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Hoffmann, R. A wiki for the life sciences where authorship matters. Nature Genetics (2008)

The slow, tight binding of bestatin and amastatin to aminopeptidases.

Bestatin reversibly inhibits Aeromonas aminopeptidase (EC in a process that is remarkable for its unusual degree of time dependence. The binding of bestatin by both Aeromonas aminopeptidase and cytosolic leucine aminopeptidase (EC is slow and tight, with Ki values (determined from rate constants) of 1.8 X 10(-8) and 5.8 X 10(-10) M, respectively. In contrast, microsomal aminopeptidase (EC binds bestatin in a rapidly reversible process with a Ki value of 1.4 X 10(-6) M. Kinetic analysis of the slow inhibition observed is facilitated by the use of a variety of experimental treatments, primarily measurements made during pre-equilibrium; however, careful selection of conditions permits use also of steady state observations. When titrated with bestatin, 1 mol of cytosolic leucine aminopeptidase (containing 6 g atoms each of zinc and manganese) is rendered 80% inactive by 1 mol of inhibitor, thus suggesting that enzymatic activity depends on one active site/hexamer; titration of Aeromonas aminopeptidase by bestatin reveals a 1:1 stoichiometry. Amastatin inhibits all three aminopeptidases through the mechanism of slow, tight binding with Ki values ranging from 3.0 X 10(-8) to 2.5 X 10(-10) M. This behavior of microsomal aminopeptidase contrasts sharply with its rapidly reversible inhibition by bestatin. The slow, tight binding observed with five of the six aminopeptidase-inhibitor pairs investigated suggests the formation of a transition state analog complex between the enzyme and inhibitor. Physical evidence consistent with this possibility was provided by the observation that both bestatin and amastatin perturb the absorption spectrum of cobalt Aeromonas aminopeptidase.[1]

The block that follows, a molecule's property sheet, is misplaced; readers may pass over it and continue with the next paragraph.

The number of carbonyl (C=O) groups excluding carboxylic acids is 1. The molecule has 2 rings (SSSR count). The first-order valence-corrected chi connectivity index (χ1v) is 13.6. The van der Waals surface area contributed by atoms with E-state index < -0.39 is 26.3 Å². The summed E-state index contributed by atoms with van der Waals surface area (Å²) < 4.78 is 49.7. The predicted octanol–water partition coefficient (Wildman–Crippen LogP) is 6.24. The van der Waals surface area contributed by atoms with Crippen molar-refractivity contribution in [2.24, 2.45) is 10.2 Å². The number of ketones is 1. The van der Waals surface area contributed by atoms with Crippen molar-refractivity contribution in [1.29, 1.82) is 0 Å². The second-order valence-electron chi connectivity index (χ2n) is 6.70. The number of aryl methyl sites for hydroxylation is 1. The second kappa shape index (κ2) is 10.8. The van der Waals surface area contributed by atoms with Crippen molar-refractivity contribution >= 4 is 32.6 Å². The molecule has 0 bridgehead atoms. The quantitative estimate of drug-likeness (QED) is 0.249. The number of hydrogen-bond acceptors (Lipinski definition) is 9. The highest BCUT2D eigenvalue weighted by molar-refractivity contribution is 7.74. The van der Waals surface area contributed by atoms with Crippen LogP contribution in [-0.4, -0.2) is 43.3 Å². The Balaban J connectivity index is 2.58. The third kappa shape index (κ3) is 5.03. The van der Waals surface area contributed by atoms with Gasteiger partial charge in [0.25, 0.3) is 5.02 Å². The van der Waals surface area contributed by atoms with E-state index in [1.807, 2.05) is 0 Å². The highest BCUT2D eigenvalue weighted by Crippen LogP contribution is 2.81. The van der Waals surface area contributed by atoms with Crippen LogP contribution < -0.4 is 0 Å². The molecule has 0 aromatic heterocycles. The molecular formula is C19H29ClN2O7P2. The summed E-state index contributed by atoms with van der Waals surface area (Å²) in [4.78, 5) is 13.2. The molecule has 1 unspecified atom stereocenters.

1. The slow, tight binding of bestatin and amastatin to aminopeptidases. Wilkes, S.H., Prescott, J.M. J. Biol. Chem. (1985) [Pubmed]
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